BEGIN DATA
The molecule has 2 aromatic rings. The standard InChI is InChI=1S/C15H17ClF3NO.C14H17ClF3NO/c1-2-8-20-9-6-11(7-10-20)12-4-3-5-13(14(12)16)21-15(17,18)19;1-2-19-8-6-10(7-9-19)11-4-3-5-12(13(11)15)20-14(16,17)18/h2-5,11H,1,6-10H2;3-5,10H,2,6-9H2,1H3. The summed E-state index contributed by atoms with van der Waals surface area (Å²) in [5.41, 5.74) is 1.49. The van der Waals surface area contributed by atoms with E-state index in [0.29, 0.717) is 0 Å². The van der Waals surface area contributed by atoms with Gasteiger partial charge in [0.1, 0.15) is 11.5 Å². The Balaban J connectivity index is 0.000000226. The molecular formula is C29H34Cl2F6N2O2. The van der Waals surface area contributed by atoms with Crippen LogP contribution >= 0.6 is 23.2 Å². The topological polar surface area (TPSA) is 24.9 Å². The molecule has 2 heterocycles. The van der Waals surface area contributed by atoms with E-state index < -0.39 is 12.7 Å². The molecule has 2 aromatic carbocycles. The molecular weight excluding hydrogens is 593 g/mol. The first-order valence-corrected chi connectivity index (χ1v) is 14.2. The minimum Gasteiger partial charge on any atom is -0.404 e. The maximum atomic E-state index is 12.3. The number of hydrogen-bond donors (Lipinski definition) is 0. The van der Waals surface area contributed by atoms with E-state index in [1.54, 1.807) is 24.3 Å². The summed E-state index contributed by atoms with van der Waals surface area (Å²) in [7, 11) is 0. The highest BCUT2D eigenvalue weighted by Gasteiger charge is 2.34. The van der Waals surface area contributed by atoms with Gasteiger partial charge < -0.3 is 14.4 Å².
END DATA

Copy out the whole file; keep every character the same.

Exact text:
The molecule has 2 aromatic rings. The standard InChI is InChI=1S/C15H17ClF3NO.C14H17ClF3NO/c1-2-8-20-9-6-11(7-10-20)12-4-3-5-13(14(12)16)21-15(17,18)19;1-2-19-8-6-10(7-9-19)11-4-3-5-12(13(11)15)20-14(16,17)18/h2-5,11H,1,6-10H2;3-5,10H,2,6-9H2,1H3. The summed E-state index contributed by atoms with van der Waals surface area (Å²) in [5.41, 5.74) is 1.49. The van der Waals surface area contributed by atoms with E-state index in [0.29, 0.717) is 0 Å². The van der Waals surface area contributed by atoms with Gasteiger partial charge in [0.1, 0.15) is 11.5 Å². The Balaban J connectivity index is 0.000000226. The molecular formula is C29H34Cl2F6N2O2. The van der Waals surface area contributed by atoms with Crippen LogP contribution >= 0.6 is 23.2 Å². The topological polar surface area (TPSA) is 24.9 Å². The molecule has 2 heterocycles. The van der Waals surface area contributed by atoms with E-state index < -0.39 is 12.7 Å². The molecule has 2 aromatic carbocycles. The molecular weight excluding hydrogens is 593 g/mol. The first-order valence-corrected chi connectivity index (χ1v) is 14.2. The minimum Gasteiger partial charge on any atom is -0.404 e. The maximum atomic E-state index is 12.3. The number of hydrogen-bond donors (Lipinski definition) is 0. The van der Waals surface area contributed by atoms with E-state index in [1.54, 1.807) is 24.3 Å². The summed E-state index contributed by atoms with van der Waals surface area (Å²) in [7, 11) is 0. The highest BCUT2D eigenvalue weighted by Gasteiger charge is 2.34. The van der Waals surface area contributed by atoms with Gasteiger partial charge < -0.3 is 14.4 Å².